On sleeping in the Calgary Airport

I didn’t consider this hard-hitting enough documentary journalism to get up close and photograph people’s various positions, but this gives an idea of the space.

Usually when facing an over-night itinerary, I’d book a hotel near the airport. But I hadn’t thought ahead and was facing a 6 a.m. departure, which hardly made the effort and expenditure seem worth it. Waiting for my bag, I made a last ditch call to a nearby hotel and the $205 per night price tag made up my mind: I was going to crash at YYC.

I didn’t know where to go, but a security guard bumped into me and almost eagerly asked if I was “looking for a place to crash, bud?” He guided me around the corner past the escalator to the weird food court (you know the one, and if you don’t, it’s not hard to find) and then past Montana’s, which you can find on this interactive map.

The strangely shiny escalator at the Calgary airport.

Here in this wing, completely without signs, was where I would lay my head along with about a dozen other people in the same situation. “This is the place, bud. This is where you can sleep. Look, there’s even a newspaper,” the security guy said. Please understand this opportunity is greater than it may seem, largely because some airports close parts of their building for a few hours each night.

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The dark brown lounge chairs were comfortable enough to sit in, but contrary to the security guy’s claim, pushing two together did not “make a bed.” What it made was a type of pod where one could sleep in the hangman position, chin on chest, or contort their upper body to allow them to lay on their side.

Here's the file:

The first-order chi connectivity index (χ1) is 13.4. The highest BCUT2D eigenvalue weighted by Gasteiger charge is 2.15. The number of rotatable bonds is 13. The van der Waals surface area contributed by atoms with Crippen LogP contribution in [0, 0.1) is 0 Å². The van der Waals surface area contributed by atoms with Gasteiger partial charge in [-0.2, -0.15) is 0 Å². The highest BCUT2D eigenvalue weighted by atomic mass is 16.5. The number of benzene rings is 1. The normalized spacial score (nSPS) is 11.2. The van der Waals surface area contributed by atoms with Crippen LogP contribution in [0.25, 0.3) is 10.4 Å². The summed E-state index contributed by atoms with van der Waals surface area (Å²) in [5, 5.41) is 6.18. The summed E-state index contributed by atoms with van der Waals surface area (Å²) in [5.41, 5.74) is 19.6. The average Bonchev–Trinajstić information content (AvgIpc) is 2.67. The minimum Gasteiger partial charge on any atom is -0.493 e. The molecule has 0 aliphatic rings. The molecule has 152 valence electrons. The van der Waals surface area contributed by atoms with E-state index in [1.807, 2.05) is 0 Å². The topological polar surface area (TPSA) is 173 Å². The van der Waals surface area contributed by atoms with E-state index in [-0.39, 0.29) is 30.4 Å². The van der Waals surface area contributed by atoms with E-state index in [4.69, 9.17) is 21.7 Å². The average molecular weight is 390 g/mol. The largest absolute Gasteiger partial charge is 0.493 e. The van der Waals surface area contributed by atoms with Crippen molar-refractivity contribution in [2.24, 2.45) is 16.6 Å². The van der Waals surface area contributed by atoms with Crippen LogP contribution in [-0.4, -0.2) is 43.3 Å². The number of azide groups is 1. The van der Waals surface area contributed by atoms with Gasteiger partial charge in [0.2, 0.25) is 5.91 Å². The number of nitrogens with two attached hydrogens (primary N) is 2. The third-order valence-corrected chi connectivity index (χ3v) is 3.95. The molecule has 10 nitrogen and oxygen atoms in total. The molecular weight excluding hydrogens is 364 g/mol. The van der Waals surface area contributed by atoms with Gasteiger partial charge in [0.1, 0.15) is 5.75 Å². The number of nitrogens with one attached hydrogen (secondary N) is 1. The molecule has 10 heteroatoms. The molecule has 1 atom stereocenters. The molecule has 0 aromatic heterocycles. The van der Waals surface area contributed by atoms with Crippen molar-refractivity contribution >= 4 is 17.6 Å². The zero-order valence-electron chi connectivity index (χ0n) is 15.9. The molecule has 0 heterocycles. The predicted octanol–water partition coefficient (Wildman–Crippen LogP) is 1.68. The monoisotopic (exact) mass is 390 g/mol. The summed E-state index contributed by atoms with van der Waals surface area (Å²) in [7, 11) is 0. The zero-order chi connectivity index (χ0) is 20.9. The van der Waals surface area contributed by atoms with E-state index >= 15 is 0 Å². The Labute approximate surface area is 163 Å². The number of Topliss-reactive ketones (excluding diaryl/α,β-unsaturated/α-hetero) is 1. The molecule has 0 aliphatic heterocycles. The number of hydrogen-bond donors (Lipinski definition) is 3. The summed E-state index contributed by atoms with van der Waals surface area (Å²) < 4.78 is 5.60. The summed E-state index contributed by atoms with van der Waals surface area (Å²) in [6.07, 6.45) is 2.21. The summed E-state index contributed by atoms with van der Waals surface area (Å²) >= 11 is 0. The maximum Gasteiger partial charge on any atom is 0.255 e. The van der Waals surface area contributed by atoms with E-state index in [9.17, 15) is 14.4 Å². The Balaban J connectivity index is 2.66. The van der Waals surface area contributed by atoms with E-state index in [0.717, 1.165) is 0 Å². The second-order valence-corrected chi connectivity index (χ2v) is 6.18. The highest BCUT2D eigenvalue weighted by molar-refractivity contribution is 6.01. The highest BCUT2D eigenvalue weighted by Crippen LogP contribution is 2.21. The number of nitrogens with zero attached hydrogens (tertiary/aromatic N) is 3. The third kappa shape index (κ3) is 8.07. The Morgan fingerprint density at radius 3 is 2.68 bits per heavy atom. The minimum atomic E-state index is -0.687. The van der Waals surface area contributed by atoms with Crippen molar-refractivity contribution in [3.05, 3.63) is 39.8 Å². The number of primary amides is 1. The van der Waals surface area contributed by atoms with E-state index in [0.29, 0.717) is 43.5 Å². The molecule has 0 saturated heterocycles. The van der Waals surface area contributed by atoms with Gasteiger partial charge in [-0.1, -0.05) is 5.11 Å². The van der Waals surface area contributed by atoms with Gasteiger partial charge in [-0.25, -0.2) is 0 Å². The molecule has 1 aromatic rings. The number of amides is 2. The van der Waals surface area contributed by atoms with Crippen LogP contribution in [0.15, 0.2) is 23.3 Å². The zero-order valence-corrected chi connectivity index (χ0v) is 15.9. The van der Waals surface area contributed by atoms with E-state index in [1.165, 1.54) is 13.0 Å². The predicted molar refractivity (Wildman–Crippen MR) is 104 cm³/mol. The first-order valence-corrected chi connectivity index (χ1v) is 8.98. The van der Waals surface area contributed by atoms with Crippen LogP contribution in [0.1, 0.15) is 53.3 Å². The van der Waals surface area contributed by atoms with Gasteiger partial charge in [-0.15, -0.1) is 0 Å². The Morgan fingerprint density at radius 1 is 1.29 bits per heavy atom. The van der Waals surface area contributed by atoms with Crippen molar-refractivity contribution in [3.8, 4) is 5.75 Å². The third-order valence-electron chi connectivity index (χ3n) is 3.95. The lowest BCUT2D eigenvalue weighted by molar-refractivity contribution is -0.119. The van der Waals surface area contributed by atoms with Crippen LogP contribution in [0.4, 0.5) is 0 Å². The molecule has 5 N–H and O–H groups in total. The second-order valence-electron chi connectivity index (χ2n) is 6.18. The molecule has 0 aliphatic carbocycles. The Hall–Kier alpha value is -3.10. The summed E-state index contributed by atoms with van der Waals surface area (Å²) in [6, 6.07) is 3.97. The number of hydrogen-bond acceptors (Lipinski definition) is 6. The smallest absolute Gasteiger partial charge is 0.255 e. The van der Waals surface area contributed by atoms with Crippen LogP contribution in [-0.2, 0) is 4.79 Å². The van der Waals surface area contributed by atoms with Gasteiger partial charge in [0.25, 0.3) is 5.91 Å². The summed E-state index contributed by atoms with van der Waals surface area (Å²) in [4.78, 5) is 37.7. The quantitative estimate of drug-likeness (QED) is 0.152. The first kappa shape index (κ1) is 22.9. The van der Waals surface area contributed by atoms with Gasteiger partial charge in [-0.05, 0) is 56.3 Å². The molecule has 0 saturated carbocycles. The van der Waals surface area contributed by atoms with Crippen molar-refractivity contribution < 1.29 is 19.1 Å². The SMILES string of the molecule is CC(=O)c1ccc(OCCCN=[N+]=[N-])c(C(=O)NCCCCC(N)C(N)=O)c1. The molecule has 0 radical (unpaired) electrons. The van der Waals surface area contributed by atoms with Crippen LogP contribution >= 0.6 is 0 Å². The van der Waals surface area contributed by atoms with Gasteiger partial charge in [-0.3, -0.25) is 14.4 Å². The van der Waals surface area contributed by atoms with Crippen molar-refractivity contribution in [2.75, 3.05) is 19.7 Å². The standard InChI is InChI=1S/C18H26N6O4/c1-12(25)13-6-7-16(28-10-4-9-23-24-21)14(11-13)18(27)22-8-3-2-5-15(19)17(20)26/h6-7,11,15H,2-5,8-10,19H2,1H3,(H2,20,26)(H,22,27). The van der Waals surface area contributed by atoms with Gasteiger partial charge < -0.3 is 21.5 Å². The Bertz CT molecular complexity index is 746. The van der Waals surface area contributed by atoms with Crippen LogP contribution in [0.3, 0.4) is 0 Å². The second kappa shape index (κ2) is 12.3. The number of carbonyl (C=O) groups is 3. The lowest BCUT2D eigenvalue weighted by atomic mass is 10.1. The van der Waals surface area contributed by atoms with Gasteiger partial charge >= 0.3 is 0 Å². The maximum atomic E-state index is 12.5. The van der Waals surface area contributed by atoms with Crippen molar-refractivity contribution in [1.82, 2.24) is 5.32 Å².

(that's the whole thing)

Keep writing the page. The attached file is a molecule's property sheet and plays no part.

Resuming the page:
Another option included splaying one’s legs to allow the head to lay flat on the seat of one of the chairs. None of these solutions seemed conducive to anything in the neighbourhood of a good night’s sleep.

I’m considering writing the Calgary Airport Authority to encourage them to get reclining or lounge chairs, similar to those I’ve used during long layovers at airports around the world. I’d even pay some sort of fee to have my chair recline into something resembling a bed.

What to know before you go:

  1. If you’re serious about this project, bring a sheet and a pillow
  2. The tables in the middle of the big brown chairs do have electrical plugs

Finally, I’ll leave you with a video of me at 4 a.m. after my “sleep.”


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